Chronic Traumatic Encephalopathy (also called CTE) is a disease with symptoms similar to Alzheimer’s. The most common cause associated to CTE is repeated hits to the brain area and the entire head.
A gene might influence the disease’s development
Recently, researchers from the CTE Center of Boston University discovered that people can develop different forms of the disease. Their findings were published in the Acta Neuropathologica Communications journal.
According to the study, the disease’severity is influenced by a variation found in a gene which is present in our systems ever since we are born. Dr. Jesse Metz, assistant professor of neurology at the School of Medicine from Boston University, declared that people with TMEM 106B variations have increased chances of developing dementia. The possibility is 2.5 times higher than in the case of people who don’t have it.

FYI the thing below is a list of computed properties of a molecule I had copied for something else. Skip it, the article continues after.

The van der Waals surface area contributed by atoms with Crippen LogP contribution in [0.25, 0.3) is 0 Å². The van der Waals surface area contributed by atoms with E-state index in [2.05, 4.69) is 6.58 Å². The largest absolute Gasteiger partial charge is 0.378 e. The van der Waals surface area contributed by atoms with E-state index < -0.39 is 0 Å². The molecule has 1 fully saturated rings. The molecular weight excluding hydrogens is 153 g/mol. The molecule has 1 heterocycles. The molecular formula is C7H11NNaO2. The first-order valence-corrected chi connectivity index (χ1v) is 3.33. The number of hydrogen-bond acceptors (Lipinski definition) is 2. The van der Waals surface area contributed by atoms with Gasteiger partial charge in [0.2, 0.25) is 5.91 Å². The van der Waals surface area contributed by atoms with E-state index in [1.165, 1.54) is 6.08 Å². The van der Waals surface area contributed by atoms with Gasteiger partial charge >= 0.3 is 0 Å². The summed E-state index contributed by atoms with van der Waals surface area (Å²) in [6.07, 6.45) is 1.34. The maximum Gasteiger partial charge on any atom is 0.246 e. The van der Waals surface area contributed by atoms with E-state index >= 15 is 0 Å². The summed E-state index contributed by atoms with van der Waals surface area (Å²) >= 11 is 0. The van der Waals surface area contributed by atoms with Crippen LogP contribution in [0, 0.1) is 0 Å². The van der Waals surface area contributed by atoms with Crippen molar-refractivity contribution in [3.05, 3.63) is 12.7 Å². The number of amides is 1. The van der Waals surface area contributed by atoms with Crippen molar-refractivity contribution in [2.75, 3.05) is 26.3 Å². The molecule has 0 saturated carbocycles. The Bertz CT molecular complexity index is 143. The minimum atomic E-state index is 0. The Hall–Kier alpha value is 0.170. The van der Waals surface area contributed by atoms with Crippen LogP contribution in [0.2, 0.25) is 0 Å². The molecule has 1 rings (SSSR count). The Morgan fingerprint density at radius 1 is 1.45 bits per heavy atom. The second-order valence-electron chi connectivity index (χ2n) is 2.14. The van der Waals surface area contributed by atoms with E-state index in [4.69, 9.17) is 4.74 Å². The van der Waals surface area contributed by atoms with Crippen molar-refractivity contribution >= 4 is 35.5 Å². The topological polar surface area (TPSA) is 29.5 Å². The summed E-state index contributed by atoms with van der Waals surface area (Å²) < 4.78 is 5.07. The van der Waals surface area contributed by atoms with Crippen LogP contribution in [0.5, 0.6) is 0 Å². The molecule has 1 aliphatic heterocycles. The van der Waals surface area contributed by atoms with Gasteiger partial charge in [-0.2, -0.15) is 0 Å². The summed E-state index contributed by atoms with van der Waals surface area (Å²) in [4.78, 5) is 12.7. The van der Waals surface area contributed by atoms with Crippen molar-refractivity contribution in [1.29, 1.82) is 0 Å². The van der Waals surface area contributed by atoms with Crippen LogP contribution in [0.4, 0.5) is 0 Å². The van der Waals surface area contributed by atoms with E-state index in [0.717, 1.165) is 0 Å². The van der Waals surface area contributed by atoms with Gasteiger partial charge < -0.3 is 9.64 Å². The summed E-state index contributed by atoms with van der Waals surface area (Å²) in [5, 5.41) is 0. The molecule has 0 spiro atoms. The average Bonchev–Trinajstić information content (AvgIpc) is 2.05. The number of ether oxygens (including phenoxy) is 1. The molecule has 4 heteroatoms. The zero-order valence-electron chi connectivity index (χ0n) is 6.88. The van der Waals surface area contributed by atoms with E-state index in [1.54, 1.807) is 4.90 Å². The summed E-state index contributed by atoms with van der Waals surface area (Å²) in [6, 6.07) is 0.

The study’s results can contribute to finding a treatment for CTE
Currently, CTE can only be diagnosed after people’s death. In this case, medicine hasn’t discovered any cure or treatment for it yet. Even if the severity depends on TMEM 106B, some factors can influence the disease’s development and evolution.
The best example to support this theory are professional football players. After studying the brains of a few deceased ex NFL players, neurologists came to the conclusion that all of them had developed CTE because of repeated head trauma suffered during games.
Most of them didn’t have a lot of symptoms, but their brains showed signs of concussions which could have caused the CTE gene to react. In this case, scientists could see that head trauma can amplify the CTE intensity and symptoms.
The findings are very important for the medical world, but scientists need to look deeper into the problem. It could lead them towards developing a treatment for CTE.